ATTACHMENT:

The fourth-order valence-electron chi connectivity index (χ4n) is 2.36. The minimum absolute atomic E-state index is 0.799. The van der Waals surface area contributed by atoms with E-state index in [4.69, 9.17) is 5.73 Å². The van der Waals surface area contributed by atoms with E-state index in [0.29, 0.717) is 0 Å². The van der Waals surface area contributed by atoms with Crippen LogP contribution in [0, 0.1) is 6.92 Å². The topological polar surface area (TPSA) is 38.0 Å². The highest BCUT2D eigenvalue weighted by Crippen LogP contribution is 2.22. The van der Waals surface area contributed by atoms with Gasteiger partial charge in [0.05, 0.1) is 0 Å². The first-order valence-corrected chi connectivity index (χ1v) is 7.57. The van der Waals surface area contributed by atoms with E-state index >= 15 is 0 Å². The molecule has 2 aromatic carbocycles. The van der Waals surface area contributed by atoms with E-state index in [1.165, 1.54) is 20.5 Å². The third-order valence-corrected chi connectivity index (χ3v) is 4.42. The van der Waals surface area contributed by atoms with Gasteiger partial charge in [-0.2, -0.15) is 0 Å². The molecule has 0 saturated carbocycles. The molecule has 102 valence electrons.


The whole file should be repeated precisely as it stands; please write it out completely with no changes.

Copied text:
The fourth-order valence-electron chi connectivity index (χ4n) is 2.36. The minimum absolute atomic E-state index is 0.799. The van der Waals surface area contributed by atoms with E-state index in [4.69, 9.17) is 5.73 Å². The van der Waals surface area contributed by atoms with E-state index in [0.29, 0.717) is 0 Å². The van der Waals surface area contributed by atoms with Crippen LogP contribution in [0, 0.1) is 6.92 Å². The topological polar surface area (TPSA) is 38.0 Å². The highest BCUT2D eigenvalue weighted by Crippen LogP contribution is 2.22. The van der Waals surface area contributed by atoms with Gasteiger partial charge in [0.05, 0.1) is 0 Å². The first-order valence-corrected chi connectivity index (χ1v) is 7.57. The van der Waals surface area contributed by atoms with E-state index >= 15 is 0 Å². The molecule has 2 aromatic carbocycles. The van der Waals surface area contributed by atoms with E-state index in [1.165, 1.54) is 20.5 Å². The third-order valence-corrected chi connectivity index (χ3v) is 4.42. The van der Waals surface area contributed by atoms with Gasteiger partial charge in [-0.2, -0.15) is 0 Å². The molecule has 0 saturated carbocycles. The molecule has 102 valence electrons.